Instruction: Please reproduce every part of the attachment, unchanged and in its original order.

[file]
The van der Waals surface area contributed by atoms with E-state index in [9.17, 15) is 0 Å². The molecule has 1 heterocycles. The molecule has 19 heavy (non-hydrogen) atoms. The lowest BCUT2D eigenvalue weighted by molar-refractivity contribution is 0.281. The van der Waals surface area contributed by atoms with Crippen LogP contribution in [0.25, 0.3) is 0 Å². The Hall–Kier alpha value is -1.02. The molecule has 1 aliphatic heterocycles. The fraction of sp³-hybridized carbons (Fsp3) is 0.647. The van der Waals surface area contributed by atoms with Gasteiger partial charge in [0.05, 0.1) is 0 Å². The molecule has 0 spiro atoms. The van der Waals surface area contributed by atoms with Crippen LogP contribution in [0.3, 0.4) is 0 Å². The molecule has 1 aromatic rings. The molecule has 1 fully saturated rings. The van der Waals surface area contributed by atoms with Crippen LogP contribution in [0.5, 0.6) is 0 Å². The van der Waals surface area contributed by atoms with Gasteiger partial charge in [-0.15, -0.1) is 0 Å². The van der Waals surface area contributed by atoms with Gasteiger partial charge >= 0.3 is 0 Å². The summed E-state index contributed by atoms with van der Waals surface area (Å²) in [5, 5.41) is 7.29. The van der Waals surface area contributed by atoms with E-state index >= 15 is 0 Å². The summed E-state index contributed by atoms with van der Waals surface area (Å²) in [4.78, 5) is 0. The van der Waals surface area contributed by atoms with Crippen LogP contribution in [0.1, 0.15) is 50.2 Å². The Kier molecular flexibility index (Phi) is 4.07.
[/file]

The van der Waals surface area contributed by atoms with E-state index in [9.17, 15) is 0 Å². The molecule has 1 heterocycles. The molecule has 19 heavy (non-hydrogen) atoms. The lowest BCUT2D eigenvalue weighted by molar-refractivity contribution is 0.281. The van der Waals surface area contributed by atoms with Crippen LogP contribution in [0.25, 0.3) is 0 Å². The Hall–Kier alpha value is -1.02. The molecule has 1 aliphatic heterocycles. The fraction of sp³-hybridized carbons (Fsp3) is 0.647. The van der Waals surface area contributed by atoms with Gasteiger partial charge in [0.05, 0.1) is 0 Å². The molecule has 0 spiro atoms. The van der Waals surface area contributed by atoms with Crippen LogP contribution in [0.3, 0.4) is 0 Å². The molecule has 1 aromatic rings. The molecule has 1 fully saturated rings. The van der Waals surface area contributed by atoms with Crippen LogP contribution in [0.5, 0.6) is 0 Å². The van der Waals surface area contributed by atoms with Gasteiger partial charge in [-0.15, -0.1) is 0 Å². The van der Waals surface area contributed by atoms with Gasteiger partial charge >= 0.3 is 0 Å². The summed E-state index contributed by atoms with van der Waals surface area (Å²) in [5, 5.41) is 7.29. The van der Waals surface area contributed by atoms with E-state index >= 15 is 0 Å². The summed E-state index contributed by atoms with van der Waals surface area (Å²) in [4.78, 5) is 0. The van der Waals surface area contributed by atoms with Crippen LogP contribution in [0.1, 0.15) is 50.2 Å². The Kier molecular flexibility index (Phi) is 4.07.